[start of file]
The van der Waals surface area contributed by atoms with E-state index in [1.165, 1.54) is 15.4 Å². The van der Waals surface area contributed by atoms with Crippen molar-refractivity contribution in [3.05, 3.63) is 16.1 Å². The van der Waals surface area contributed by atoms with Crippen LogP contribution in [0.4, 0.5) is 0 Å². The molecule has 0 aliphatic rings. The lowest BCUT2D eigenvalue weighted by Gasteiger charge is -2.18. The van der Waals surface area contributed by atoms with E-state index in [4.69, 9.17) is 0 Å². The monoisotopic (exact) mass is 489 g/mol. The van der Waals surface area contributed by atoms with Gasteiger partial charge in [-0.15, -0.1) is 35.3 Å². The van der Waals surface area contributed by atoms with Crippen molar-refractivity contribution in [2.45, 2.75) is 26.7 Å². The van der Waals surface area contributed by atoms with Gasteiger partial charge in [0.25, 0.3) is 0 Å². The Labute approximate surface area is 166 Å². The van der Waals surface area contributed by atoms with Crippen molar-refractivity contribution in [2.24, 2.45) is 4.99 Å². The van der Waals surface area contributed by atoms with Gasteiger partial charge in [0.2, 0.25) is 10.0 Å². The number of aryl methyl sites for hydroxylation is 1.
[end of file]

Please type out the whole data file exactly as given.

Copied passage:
The van der Waals surface area contributed by atoms with E-state index in [1.165, 1.54) is 15.4 Å². The van der Waals surface area contributed by atoms with Crippen molar-refractivity contribution in [3.05, 3.63) is 16.1 Å². The van der Waals surface area contributed by atoms with Crippen LogP contribution in [0.4, 0.5) is 0 Å². The molecule has 0 aliphatic rings. The lowest BCUT2D eigenvalue weighted by Gasteiger charge is -2.18. The van der Waals surface area contributed by atoms with E-state index in [4.69, 9.17) is 0 Å². The monoisotopic (exact) mass is 489 g/mol. The van der Waals surface area contributed by atoms with Gasteiger partial charge in [-0.15, -0.1) is 35.3 Å². The van der Waals surface area contributed by atoms with Crippen molar-refractivity contribution in [2.45, 2.75) is 26.7 Å². The van der Waals surface area contributed by atoms with Gasteiger partial charge in [0.25, 0.3) is 0 Å². The Labute approximate surface area is 166 Å². The van der Waals surface area contributed by atoms with Crippen molar-refractivity contribution in [2.24, 2.45) is 4.99 Å². The van der Waals surface area contributed by atoms with Gasteiger partial charge in [0.2, 0.25) is 10.0 Å². The number of aryl methyl sites for hydroxylation is 1.